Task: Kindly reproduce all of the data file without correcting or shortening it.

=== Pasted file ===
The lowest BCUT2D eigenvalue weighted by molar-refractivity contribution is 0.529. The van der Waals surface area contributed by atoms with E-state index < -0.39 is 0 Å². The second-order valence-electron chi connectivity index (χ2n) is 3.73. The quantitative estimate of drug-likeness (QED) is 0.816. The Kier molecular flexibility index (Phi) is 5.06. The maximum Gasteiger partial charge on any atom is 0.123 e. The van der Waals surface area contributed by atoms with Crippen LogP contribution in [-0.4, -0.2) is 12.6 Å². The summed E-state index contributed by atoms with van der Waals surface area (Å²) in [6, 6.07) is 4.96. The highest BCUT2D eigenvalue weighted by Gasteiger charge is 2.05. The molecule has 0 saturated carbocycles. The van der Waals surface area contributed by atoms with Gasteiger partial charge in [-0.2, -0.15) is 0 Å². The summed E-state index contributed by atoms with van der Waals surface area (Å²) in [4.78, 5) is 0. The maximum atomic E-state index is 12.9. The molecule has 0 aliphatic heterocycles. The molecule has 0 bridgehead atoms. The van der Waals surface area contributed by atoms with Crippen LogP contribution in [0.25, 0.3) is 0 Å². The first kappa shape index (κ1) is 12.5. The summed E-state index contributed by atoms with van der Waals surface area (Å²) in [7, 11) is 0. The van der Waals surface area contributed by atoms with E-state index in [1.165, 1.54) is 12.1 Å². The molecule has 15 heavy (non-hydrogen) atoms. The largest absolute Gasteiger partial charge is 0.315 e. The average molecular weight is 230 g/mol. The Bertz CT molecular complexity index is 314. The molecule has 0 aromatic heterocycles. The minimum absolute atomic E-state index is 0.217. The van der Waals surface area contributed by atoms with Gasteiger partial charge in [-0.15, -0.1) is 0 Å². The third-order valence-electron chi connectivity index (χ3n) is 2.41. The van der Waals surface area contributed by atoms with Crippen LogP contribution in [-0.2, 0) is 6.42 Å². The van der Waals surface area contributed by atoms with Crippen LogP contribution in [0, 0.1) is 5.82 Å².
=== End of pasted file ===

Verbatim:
The lowest BCUT2D eigenvalue weighted by molar-refractivity contribution is 0.529. The van der Waals surface area contributed by atoms with E-state index < -0.39 is 0 Å². The second-order valence-electron chi connectivity index (χ2n) is 3.73. The quantitative estimate of drug-likeness (QED) is 0.816. The Kier molecular flexibility index (Phi) is 5.06. The maximum Gasteiger partial charge on any atom is 0.123 e. The van der Waals surface area contributed by atoms with Crippen LogP contribution in [-0.4, -0.2) is 12.6 Å². The summed E-state index contributed by atoms with van der Waals surface area (Å²) in [6, 6.07) is 4.96. The highest BCUT2D eigenvalue weighted by Gasteiger charge is 2.05. The molecule has 0 saturated carbocycles. The van der Waals surface area contributed by atoms with Gasteiger partial charge in [-0.2, -0.15) is 0 Å². The summed E-state index contributed by atoms with van der Waals surface area (Å²) in [4.78, 5) is 0. The maximum atomic E-state index is 12.9. The molecule has 0 aliphatic heterocycles. The molecule has 0 bridgehead atoms. The van der Waals surface area contributed by atoms with Crippen LogP contribution in [0.25, 0.3) is 0 Å². The first kappa shape index (κ1) is 12.5. The summed E-state index contributed by atoms with van der Waals surface area (Å²) in [7, 11) is 0. The van der Waals surface area contributed by atoms with E-state index in [1.165, 1.54) is 12.1 Å². The molecule has 15 heavy (non-hydrogen) atoms. The largest absolute Gasteiger partial charge is 0.315 e. The average molecular weight is 230 g/mol. The Bertz CT molecular complexity index is 314. The molecule has 0 aromatic heterocycles. The minimum absolute atomic E-state index is 0.217. The van der Waals surface area contributed by atoms with Gasteiger partial charge in [-0.15, -0.1) is 0 Å². The third-order valence-electron chi connectivity index (χ3n) is 2.41. The van der Waals surface area contributed by atoms with Crippen LogP contribution in [-0.2, 0) is 6.42 Å². The van der Waals surface area contributed by atoms with Crippen LogP contribution in [0, 0.1) is 5.82 Å².